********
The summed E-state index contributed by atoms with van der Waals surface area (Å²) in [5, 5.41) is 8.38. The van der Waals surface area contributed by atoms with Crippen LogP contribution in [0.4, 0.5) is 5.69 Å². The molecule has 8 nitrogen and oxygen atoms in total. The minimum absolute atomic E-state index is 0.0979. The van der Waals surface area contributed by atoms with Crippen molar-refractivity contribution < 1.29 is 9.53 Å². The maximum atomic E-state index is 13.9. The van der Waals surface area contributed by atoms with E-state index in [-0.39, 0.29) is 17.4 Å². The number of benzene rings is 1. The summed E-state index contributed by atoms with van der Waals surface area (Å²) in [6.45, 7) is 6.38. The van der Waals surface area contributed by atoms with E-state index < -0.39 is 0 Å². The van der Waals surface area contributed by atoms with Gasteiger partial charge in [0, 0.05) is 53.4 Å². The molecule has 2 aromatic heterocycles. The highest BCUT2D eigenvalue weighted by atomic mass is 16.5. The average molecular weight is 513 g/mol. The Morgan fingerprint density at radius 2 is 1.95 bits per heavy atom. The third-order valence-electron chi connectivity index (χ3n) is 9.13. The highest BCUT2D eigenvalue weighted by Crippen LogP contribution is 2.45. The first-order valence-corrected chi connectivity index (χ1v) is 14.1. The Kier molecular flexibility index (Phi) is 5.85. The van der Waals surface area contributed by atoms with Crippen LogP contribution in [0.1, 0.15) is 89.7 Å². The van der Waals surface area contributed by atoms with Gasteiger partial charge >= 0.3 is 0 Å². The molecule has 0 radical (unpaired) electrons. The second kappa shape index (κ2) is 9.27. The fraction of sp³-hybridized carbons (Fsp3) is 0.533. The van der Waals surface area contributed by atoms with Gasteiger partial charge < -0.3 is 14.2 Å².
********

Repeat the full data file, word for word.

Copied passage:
The summed E-state index contributed by atoms with van der Waals surface area (Å²) in [5, 5.41) is 8.38. The van der Waals surface area contributed by atoms with Crippen LogP contribution in [0.4, 0.5) is 5.69 Å². The molecule has 8 nitrogen and oxygen atoms in total. The minimum absolute atomic E-state index is 0.0979. The van der Waals surface area contributed by atoms with Crippen molar-refractivity contribution < 1.29 is 9.53 Å². The maximum atomic E-state index is 13.9. The van der Waals surface area contributed by atoms with E-state index in [-0.39, 0.29) is 17.4 Å². The number of benzene rings is 1. The summed E-state index contributed by atoms with van der Waals surface area (Å²) in [6.45, 7) is 6.38. The van der Waals surface area contributed by atoms with E-state index < -0.39 is 0 Å². The van der Waals surface area contributed by atoms with Gasteiger partial charge in [0, 0.05) is 53.4 Å². The molecule has 2 aromatic heterocycles. The highest BCUT2D eigenvalue weighted by atomic mass is 16.5. The average molecular weight is 513 g/mol. The Morgan fingerprint density at radius 2 is 1.95 bits per heavy atom. The third-order valence-electron chi connectivity index (χ3n) is 9.13. The highest BCUT2D eigenvalue weighted by Crippen LogP contribution is 2.45. The first-order valence-corrected chi connectivity index (χ1v) is 14.1. The Kier molecular flexibility index (Phi) is 5.85. The van der Waals surface area contributed by atoms with Crippen LogP contribution in [0.1, 0.15) is 89.7 Å². The van der Waals surface area contributed by atoms with Gasteiger partial charge >= 0.3 is 0 Å². The molecule has 0 radical (unpaired) electrons. The second kappa shape index (κ2) is 9.27. The fraction of sp³-hybridized carbons (Fsp3) is 0.533. The van der Waals surface area contributed by atoms with Gasteiger partial charge < -0.3 is 14.2 Å².